Spirit Grooves Blogs

Published on December 15, 2013

I have written about beginning meditation a lot in these blogs, and some of you have asked me what comes next? Basic meditation is like breathing. We never get beyond it unless we stop breathing, which is not recommended. In other words, basic meditation is the foundation upon which all other forms of meditation are based. We don't stop doing it. However at some point we begin to augment basic meditation with what is called Insight Meditation or Vipasanna. Let's talk about that.

My blog yesterday was about Vipasanna Meditation, but apparently it was not clear enough, so I added a long comment to that blog, but it may have been missed so I am upgrading that comment to a full post, and adding something to it as well. Here we go.

Imagine that you and I are out walking late at night in the countryside on a warm summer evening. The sun has almost set and there is no moon, so it is pretty dark. In fact, we can't see much at all. Suddenly there is lightning in the distance. Let's make it heat lighting, so we don't have to run for cover.

In the darkness, when the lightning happens, it lights up the scene so that something can be seen. In the flashes of lightning we begin to make out this or that shape and form. We can see things by the light of the lightning. This is similar to how thoughts light up our mind with awareness. Thoughts illuminate and we can see. We can then think and talk about what we see and have seen.

The image of a light bulb going off in our mind is common. We all know that one. Thoughts that arise in the mind are like the sudden light from a flash bulb. They illuminate. What they illuminate, of course, varies, because they illuminate everything equally. In other words, thoughts are illuminators -- ideas going off. They bring awareness or light – whatever you want to call it.

What thoughts make us aware of, what they illuminate, as mentioned, totally varies. It could be anything, literally whatever we think or see when we get a moment of illumination or awareness – a thought. And these ideas or thoughts are going off in our mind all the time like flash bulbs. However, here in the west we have brought up not to look AT the light, but rather to only look at WHAT the awareness or light of thoughts shine on – the object of thought, what we see in the illumination. In fact, most of us follow the object of our thoughts, sometimes to great lengths. We even call it our "train of thought." But what about the flashbulb?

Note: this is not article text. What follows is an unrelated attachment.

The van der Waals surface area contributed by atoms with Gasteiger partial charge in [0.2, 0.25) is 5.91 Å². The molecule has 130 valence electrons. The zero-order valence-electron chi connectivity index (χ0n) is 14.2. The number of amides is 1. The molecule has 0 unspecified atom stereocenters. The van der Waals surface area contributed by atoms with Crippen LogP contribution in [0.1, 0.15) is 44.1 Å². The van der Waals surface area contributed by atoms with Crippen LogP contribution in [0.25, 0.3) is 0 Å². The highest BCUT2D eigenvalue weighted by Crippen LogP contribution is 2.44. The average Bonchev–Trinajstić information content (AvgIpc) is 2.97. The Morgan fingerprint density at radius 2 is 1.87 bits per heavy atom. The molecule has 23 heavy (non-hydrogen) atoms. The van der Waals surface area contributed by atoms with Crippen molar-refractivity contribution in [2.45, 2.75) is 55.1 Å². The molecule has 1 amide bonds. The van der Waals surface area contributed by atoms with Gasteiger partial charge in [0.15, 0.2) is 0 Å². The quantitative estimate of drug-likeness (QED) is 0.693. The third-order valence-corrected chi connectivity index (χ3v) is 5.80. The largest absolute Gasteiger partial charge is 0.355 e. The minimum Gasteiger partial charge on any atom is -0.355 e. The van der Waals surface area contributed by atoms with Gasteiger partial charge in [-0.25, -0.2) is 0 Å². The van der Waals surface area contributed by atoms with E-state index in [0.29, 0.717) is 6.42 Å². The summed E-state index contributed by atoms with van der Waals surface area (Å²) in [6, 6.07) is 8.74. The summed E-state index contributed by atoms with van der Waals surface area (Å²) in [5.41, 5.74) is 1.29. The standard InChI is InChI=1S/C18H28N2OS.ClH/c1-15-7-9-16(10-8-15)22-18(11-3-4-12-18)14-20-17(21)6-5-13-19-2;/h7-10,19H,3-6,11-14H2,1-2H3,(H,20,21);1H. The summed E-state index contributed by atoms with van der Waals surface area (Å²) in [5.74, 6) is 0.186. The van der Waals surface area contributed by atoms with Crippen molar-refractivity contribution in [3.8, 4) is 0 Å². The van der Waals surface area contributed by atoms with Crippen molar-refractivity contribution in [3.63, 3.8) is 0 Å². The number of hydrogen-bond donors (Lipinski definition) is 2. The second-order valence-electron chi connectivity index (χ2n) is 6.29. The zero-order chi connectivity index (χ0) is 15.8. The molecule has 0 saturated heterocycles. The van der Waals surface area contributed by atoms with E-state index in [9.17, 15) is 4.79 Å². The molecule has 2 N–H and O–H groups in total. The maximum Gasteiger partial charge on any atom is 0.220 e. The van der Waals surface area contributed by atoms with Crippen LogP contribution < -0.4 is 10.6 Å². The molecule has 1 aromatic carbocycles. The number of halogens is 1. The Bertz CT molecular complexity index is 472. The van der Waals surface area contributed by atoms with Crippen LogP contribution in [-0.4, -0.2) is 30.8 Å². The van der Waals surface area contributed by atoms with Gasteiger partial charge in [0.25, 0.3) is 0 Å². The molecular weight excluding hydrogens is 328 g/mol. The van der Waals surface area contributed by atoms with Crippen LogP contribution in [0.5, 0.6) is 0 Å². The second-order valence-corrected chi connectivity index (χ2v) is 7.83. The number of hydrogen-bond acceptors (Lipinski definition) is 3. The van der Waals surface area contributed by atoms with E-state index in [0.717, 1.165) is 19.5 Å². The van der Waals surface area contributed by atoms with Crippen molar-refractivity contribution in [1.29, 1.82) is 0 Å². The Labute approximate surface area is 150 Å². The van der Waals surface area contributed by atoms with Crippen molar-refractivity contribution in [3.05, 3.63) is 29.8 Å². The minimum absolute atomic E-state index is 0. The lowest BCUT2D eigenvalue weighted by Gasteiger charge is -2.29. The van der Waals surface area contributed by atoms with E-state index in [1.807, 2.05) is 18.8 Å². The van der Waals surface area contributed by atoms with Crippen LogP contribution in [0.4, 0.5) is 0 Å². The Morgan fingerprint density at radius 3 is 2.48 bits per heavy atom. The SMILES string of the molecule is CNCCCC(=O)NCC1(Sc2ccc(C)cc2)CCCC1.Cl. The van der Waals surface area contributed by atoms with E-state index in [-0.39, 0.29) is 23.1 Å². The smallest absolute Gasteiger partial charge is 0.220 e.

However, and this is the point of my earlier blog, we have never learned (or been shown) how to focus on the illumination or awareness aspect (the light bulb) of our thoughts, Instead we focus on the object of the thought, whatever we can see by the light of that awareness, in other words, what we are aware "of."

As mentioned above, if we want to meditate, we have to learn basic sitting meditation. It is called (in Sanskrit) Shamata Meditation, concentrating on an object, like following the breath, etc. Shamata is the foundation on which Insight Mediation (Vipasanna) being discussed here is based.

In Vipasanna Meditation (and its big brother Mahamudra Meditation) we don't care what the thought is about – the content. It makes no difference. It could be a good thought, a bad thought, a happy thought, or an "evil" thought.

Instead, in this form of meditation we direct our attention at the light bulb and look directly into the light of the awareness that all thoughts have. Not only do we look into the light (awareness), but we look intently at that awareness until it becomes a window for us to look through the content (object) of the thought into the very nature of the thought itself, and that nature is pure light or awareness, i.e. greater clarity. We forget about the object of thought, the content.

What we see through these "thought windows" is not "something." The "something" would be the object of the thought that we are not following here. Instead, what we see through these thoughts is simply more clearly. In other words, greater clarity itself is what we see. And we rest in that awareness, that clarity. The awareness becomes the object of our attention or awareness. In other words, we become aware of our awareness and rest in that.

Seeing clearly, vividly, and so on is part of what is called Insight Meditation or in Sanskrit Vipasanna Meditation. It is something we have to learn and in the beginning (for most people) it has to be gently pointed out to us because our habitual tendency (ingrained habit) is to ignore or look away from the light (Illumination or awareness) and look only at the object of the thought, what the thought means or is about. Yet, that object of any thought is just what happens to have been illuminated by (you got it) the illumination – the awareness itself. Yet, that awareness can be looked at directly. We can allow our mind to rest in that. We can be aware of our own awareness. This is Insight Meditation.

So, our ingrained habit is to ignore the illumination and clarity available to us in favor of following the meaning or train of thought, but like summer lightning, the illuminated thought (awareness) passes and we are soon back in the twilight-zone again. With Vipasanna Meditation training, we learn to look into and rest in the clarity of our own awareness. Like the finale at the fireworks, we have light all the time.

By not focusing on the content of thought, we stop recording the endless micro-karma that our current preoccupation with the object/subject of all our thoughts sets in motion.